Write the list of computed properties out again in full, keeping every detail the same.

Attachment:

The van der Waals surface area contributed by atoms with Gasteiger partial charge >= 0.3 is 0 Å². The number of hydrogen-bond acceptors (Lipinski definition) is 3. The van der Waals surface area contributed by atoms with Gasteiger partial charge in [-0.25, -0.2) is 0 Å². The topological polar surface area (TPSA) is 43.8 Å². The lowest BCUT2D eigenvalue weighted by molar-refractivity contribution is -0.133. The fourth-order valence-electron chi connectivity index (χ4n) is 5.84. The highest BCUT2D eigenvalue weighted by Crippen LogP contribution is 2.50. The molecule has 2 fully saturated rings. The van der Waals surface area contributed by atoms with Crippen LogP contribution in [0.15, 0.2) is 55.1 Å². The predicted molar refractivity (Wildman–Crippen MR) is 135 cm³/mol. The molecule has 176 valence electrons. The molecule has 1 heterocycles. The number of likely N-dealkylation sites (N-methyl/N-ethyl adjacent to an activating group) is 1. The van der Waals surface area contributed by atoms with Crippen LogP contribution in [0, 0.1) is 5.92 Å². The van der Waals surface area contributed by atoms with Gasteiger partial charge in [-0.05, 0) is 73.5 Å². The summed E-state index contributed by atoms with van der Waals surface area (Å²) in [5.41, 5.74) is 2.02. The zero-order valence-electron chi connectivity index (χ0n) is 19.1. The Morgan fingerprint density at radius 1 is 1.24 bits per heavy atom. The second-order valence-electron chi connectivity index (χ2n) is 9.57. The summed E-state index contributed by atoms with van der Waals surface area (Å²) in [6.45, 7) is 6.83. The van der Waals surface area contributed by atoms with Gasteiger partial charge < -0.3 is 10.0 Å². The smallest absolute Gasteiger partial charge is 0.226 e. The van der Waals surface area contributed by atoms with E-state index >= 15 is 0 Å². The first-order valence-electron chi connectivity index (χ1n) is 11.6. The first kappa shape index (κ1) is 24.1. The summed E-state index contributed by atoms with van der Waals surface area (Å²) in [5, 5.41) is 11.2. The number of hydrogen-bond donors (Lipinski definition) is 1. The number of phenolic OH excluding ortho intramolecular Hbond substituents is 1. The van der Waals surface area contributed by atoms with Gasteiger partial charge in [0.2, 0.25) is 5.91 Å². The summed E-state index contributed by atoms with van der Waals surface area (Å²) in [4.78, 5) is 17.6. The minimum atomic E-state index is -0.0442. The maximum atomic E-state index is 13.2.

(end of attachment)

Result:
The van der Waals surface area contributed by atoms with Gasteiger partial charge >= 0.3 is 0 Å². The number of hydrogen-bond acceptors (Lipinski definition) is 3. The van der Waals surface area contributed by atoms with Gasteiger partial charge in [-0.25, -0.2) is 0 Å². The topological polar surface area (TPSA) is 43.8 Å². The lowest BCUT2D eigenvalue weighted by molar-refractivity contribution is -0.133. The fourth-order valence-electron chi connectivity index (χ4n) is 5.84. The highest BCUT2D eigenvalue weighted by Crippen LogP contribution is 2.50. The molecule has 2 fully saturated rings. The van der Waals surface area contributed by atoms with Crippen LogP contribution in [0.15, 0.2) is 55.1 Å². The predicted molar refractivity (Wildman–Crippen MR) is 135 cm³/mol. The molecule has 176 valence electrons. The molecule has 1 heterocycles. The number of likely N-dealkylation sites (N-methyl/N-ethyl adjacent to an activating group) is 1. The van der Waals surface area contributed by atoms with Crippen LogP contribution in [0, 0.1) is 5.92 Å². The van der Waals surface area contributed by atoms with Gasteiger partial charge in [-0.05, 0) is 73.5 Å². The summed E-state index contributed by atoms with van der Waals surface area (Å²) in [5.41, 5.74) is 2.02. The zero-order valence-electron chi connectivity index (χ0n) is 19.1. The Morgan fingerprint density at radius 1 is 1.24 bits per heavy atom. The second-order valence-electron chi connectivity index (χ2n) is 9.57. The summed E-state index contributed by atoms with van der Waals surface area (Å²) in [6.45, 7) is 6.83. The van der Waals surface area contributed by atoms with Gasteiger partial charge < -0.3 is 10.0 Å². The smallest absolute Gasteiger partial charge is 0.226 e. The van der Waals surface area contributed by atoms with E-state index >= 15 is 0 Å². The first-order valence-electron chi connectivity index (χ1n) is 11.6. The first kappa shape index (κ1) is 24.1. The summed E-state index contributed by atoms with van der Waals surface area (Å²) in [5, 5.41) is 11.2. The number of hydrogen-bond donors (Lipinski definition) is 1. The number of phenolic OH excluding ortho intramolecular Hbond substituents is 1. The van der Waals surface area contributed by atoms with Gasteiger partial charge in [0.2, 0.25) is 5.91 Å². The summed E-state index contributed by atoms with van der Waals surface area (Å²) in [4.78, 5) is 17.6. The minimum atomic E-state index is -0.0442. The maximum atomic E-state index is 13.2.